Kelis agrees that he needs a stronger message and so writes that Seven of Nine is in fact also the Borg Queen and she is in battle with Janeway.  Janeway bests Seven of Nine and could easily slay her but instead she throws down her sword refusing to do so.  Seven of Nine responds that if she doesn't kill her then they will just continue to fight.   Janeway concurs that could be the outcome; that Seven of Nine could continually fight Janeway and she in turn could continually fight Seven  of Nine, but what would that accomplish?  Wouldn't it be better to cease fighting and each could then live their own lives in peace and be happy?   And so a truce is forged.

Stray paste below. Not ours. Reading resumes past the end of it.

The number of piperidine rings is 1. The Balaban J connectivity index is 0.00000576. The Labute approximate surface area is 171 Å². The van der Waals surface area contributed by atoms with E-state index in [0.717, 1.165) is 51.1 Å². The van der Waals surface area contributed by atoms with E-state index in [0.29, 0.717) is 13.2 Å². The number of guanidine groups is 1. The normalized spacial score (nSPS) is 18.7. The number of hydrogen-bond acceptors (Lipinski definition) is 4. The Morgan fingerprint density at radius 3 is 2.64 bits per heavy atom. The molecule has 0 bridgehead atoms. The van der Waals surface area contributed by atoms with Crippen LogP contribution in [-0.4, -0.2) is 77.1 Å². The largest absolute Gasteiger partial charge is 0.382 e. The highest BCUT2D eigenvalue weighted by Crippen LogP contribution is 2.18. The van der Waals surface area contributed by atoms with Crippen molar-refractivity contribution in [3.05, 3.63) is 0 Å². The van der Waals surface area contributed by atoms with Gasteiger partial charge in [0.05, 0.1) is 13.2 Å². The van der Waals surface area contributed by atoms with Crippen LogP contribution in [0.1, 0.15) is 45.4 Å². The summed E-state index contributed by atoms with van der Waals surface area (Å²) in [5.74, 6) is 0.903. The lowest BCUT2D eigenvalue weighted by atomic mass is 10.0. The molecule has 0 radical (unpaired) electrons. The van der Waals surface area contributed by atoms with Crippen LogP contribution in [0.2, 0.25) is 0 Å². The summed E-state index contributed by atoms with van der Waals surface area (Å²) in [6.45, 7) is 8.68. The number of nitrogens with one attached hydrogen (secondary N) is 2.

Though Kelis' play now has bones to it, the ending seems weak and lacking and Kelis is afraid it will be insufficient enough to change his patron's mind about  warring with his enemy.  Kelis then sends a messenger to B'Elanna begging for her presence at the play  and requests her aid in helping him come up with a impressive ending.
Unfortunately, a member of the play's cast, a young woman, is jealous of B'Elanna and goes to the shuttlecraft and threatens her, saying that if she comes to the play she will expose B'Elanna's identity to everyone in the audience.    B'Elanna however has by now made repairs to her shuttlecraft transmitter, thanks to Harry Kim (who had made the 200 kilometer hike from his crash site to B'Elanna's crash site on foot - and he happens to have just the device that will allow B'Elanna to make the necessary repairs to her craft so that they can contact the starship Enterprise and be rescued.)